American Heart Association CEO Nancy Brown issued the following statement today on 2018 omnibus spending bill that would fund the federal government through September:

Scientists have discovered a human antibody that protected mice from infection with the deadliest malaria parasite, Plasmodium falciparum. The research findings provide the basis for future testing in humans to determine if the antibody can provide short-term protection against malaria, and also may aid in vaccine design. Investigators at the National Institute of Allergy and Infectious Diseases (NIAID), part of the National Institutes of Health, led the research with colleagues at the Fred Hutchinson Cancer Research Center in Seattle.

Nearly 90 percent of participants in an open-label study of a vaginal ring infused with a drug to prevent HIV are using the monthly ring at least some of the time, according to an interim analysis of study data. In addition, the rate of HIV infection among participants in the open-label study, which has no placebo arm for comparison, is half of what might be expected in the absence of the ring, according to mathematical modeling that has significant limitations.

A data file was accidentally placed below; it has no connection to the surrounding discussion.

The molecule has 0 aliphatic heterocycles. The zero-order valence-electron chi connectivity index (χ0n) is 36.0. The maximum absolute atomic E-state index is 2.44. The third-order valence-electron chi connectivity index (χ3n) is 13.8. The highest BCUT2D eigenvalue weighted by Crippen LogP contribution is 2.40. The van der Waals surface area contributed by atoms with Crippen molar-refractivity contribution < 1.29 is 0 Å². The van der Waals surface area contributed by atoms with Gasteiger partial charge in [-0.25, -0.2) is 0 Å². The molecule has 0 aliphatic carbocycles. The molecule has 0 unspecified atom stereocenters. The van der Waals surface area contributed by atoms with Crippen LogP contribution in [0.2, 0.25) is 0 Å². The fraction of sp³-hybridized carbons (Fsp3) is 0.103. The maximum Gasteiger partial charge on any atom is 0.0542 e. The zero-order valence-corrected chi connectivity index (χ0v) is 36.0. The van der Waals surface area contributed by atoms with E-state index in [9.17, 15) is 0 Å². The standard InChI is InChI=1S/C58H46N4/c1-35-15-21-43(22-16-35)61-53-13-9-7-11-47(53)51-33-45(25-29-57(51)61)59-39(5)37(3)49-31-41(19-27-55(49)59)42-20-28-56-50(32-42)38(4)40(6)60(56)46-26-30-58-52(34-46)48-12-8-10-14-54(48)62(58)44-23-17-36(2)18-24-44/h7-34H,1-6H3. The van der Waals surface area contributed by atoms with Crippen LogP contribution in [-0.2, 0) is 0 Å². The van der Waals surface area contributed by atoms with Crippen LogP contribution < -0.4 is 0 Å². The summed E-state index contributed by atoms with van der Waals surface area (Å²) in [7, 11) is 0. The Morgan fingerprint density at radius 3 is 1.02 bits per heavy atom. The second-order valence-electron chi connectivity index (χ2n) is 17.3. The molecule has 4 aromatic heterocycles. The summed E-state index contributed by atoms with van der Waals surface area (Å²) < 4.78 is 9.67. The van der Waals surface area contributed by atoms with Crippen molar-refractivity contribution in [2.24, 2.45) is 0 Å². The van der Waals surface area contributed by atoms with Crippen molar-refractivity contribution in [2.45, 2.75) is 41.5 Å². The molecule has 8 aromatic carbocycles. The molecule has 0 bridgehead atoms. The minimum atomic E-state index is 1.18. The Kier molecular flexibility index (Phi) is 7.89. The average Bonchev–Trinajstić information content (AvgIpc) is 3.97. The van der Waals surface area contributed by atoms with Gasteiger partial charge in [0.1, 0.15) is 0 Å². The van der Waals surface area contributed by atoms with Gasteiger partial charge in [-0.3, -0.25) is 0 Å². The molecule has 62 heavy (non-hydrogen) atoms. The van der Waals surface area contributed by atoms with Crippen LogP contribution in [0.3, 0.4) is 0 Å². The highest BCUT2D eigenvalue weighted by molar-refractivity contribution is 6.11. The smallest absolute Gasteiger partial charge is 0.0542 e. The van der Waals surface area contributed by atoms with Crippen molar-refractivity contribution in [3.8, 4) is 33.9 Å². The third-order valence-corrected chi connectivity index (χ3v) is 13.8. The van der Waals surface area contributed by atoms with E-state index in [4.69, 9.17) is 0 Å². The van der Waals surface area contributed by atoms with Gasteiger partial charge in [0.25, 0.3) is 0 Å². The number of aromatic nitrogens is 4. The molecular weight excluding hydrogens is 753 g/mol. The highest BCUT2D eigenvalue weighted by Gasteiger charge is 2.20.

Africa and the Middle East are at a tipping point for avoiding epidemic numbers of preventable morbidity and mortality.

Estrogen replacement therapy typically is recommended (assuming there is no medical reason not to use estrogen) until the average age of natural menopause — usually around 51. This is done mainly to reduce the risk of long-term health problems associated with removal of the ovaries. To ensure you’re receiving the right dose, it’s a good idea to have your estrogen level checked at least once a year, and eight to 12 weeks after any dose changes.

No, fibrocystic breast changes don't increase your risk of breast cancer.